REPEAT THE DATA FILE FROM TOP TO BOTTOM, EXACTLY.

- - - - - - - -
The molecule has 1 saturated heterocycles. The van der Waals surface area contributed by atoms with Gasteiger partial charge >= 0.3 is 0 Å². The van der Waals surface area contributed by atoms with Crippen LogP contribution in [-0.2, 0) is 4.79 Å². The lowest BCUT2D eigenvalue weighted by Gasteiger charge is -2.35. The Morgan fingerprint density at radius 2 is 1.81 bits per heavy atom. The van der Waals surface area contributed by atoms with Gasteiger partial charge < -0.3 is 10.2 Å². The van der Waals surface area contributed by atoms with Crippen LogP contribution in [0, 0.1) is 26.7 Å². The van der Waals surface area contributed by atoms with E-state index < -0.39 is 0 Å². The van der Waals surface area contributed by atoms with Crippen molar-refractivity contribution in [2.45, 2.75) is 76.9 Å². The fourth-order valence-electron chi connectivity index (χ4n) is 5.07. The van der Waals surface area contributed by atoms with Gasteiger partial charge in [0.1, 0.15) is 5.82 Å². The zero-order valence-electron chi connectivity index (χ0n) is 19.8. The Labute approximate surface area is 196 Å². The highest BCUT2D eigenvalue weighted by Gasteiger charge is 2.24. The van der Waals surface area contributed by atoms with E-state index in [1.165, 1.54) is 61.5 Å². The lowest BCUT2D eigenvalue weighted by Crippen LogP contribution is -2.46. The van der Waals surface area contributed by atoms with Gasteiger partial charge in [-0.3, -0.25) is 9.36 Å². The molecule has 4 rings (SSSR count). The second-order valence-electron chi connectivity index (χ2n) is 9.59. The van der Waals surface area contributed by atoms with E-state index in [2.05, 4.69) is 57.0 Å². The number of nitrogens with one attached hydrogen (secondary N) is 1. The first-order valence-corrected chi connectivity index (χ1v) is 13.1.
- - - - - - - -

The molecule has 1 saturated heterocycles. The van der Waals surface area contributed by atoms with Gasteiger partial charge >= 0.3 is 0 Å². The van der Waals surface area contributed by atoms with Crippen LogP contribution in [-0.2, 0) is 4.79 Å². The lowest BCUT2D eigenvalue weighted by Gasteiger charge is -2.35. The Morgan fingerprint density at radius 2 is 1.81 bits per heavy atom. The van der Waals surface area contributed by atoms with Gasteiger partial charge < -0.3 is 10.2 Å². The van der Waals surface area contributed by atoms with Crippen LogP contribution in [0, 0.1) is 26.7 Å². The van der Waals surface area contributed by atoms with E-state index < -0.39 is 0 Å². The van der Waals surface area contributed by atoms with Crippen molar-refractivity contribution in [2.45, 2.75) is 76.9 Å². The fourth-order valence-electron chi connectivity index (χ4n) is 5.07. The van der Waals surface area contributed by atoms with Gasteiger partial charge in [0.1, 0.15) is 5.82 Å². The zero-order valence-electron chi connectivity index (χ0n) is 19.8. The Labute approximate surface area is 196 Å². The highest BCUT2D eigenvalue weighted by Gasteiger charge is 2.24. The van der Waals surface area contributed by atoms with E-state index in [1.165, 1.54) is 61.5 Å². The lowest BCUT2D eigenvalue weighted by Crippen LogP contribution is -2.46. The van der Waals surface area contributed by atoms with Gasteiger partial charge in [-0.3, -0.25) is 9.36 Å². The molecule has 4 rings (SSSR count). The second-order valence-electron chi connectivity index (χ2n) is 9.59. The van der Waals surface area contributed by atoms with E-state index in [2.05, 4.69) is 57.0 Å². The number of nitrogens with one attached hydrogen (secondary N) is 1. The first-order valence-corrected chi connectivity index (χ1v) is 13.1.